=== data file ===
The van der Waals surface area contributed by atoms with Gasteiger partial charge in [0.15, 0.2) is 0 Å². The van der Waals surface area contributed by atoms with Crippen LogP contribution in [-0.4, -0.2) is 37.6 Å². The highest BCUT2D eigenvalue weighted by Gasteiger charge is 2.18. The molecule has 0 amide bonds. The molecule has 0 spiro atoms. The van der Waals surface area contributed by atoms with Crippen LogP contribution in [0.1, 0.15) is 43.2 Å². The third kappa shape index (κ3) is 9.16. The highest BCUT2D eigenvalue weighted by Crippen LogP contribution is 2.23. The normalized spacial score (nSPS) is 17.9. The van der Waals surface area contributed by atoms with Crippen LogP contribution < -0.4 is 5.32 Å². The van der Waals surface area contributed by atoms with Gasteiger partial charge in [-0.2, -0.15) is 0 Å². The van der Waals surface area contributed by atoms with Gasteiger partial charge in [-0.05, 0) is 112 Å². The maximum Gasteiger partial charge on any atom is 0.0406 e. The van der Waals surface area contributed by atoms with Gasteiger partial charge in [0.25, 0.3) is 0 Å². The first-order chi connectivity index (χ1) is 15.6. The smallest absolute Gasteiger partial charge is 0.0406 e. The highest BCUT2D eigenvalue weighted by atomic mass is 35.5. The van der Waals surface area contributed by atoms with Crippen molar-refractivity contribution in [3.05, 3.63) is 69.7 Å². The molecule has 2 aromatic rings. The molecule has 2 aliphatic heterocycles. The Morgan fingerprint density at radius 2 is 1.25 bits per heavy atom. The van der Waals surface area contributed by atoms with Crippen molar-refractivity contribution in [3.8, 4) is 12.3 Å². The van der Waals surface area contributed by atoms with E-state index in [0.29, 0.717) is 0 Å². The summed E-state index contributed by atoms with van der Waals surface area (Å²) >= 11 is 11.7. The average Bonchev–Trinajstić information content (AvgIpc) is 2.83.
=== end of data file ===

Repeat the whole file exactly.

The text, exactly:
The van der Waals surface area contributed by atoms with Gasteiger partial charge in [0.15, 0.2) is 0 Å². The van der Waals surface area contributed by atoms with Crippen LogP contribution in [-0.4, -0.2) is 37.6 Å². The highest BCUT2D eigenvalue weighted by Gasteiger charge is 2.18. The molecule has 0 amide bonds. The molecule has 0 spiro atoms. The van der Waals surface area contributed by atoms with Crippen LogP contribution in [0.1, 0.15) is 43.2 Å². The third kappa shape index (κ3) is 9.16. The highest BCUT2D eigenvalue weighted by Crippen LogP contribution is 2.23. The normalized spacial score (nSPS) is 17.9. The van der Waals surface area contributed by atoms with Crippen LogP contribution < -0.4 is 5.32 Å². The van der Waals surface area contributed by atoms with Gasteiger partial charge in [-0.2, -0.15) is 0 Å². The van der Waals surface area contributed by atoms with Gasteiger partial charge in [-0.05, 0) is 112 Å². The maximum Gasteiger partial charge on any atom is 0.0406 e. The van der Waals surface area contributed by atoms with Gasteiger partial charge in [0.25, 0.3) is 0 Å². The first-order chi connectivity index (χ1) is 15.6. The smallest absolute Gasteiger partial charge is 0.0406 e. The highest BCUT2D eigenvalue weighted by atomic mass is 35.5. The van der Waals surface area contributed by atoms with Crippen molar-refractivity contribution in [3.05, 3.63) is 69.7 Å². The molecule has 2 aromatic rings. The molecule has 2 aliphatic heterocycles. The Morgan fingerprint density at radius 2 is 1.25 bits per heavy atom. The van der Waals surface area contributed by atoms with Crippen molar-refractivity contribution in [3.8, 4) is 12.3 Å². The van der Waals surface area contributed by atoms with E-state index in [0.29, 0.717) is 0 Å². The summed E-state index contributed by atoms with van der Waals surface area (Å²) >= 11 is 11.7. The average Bonchev–Trinajstić information content (AvgIpc) is 2.83.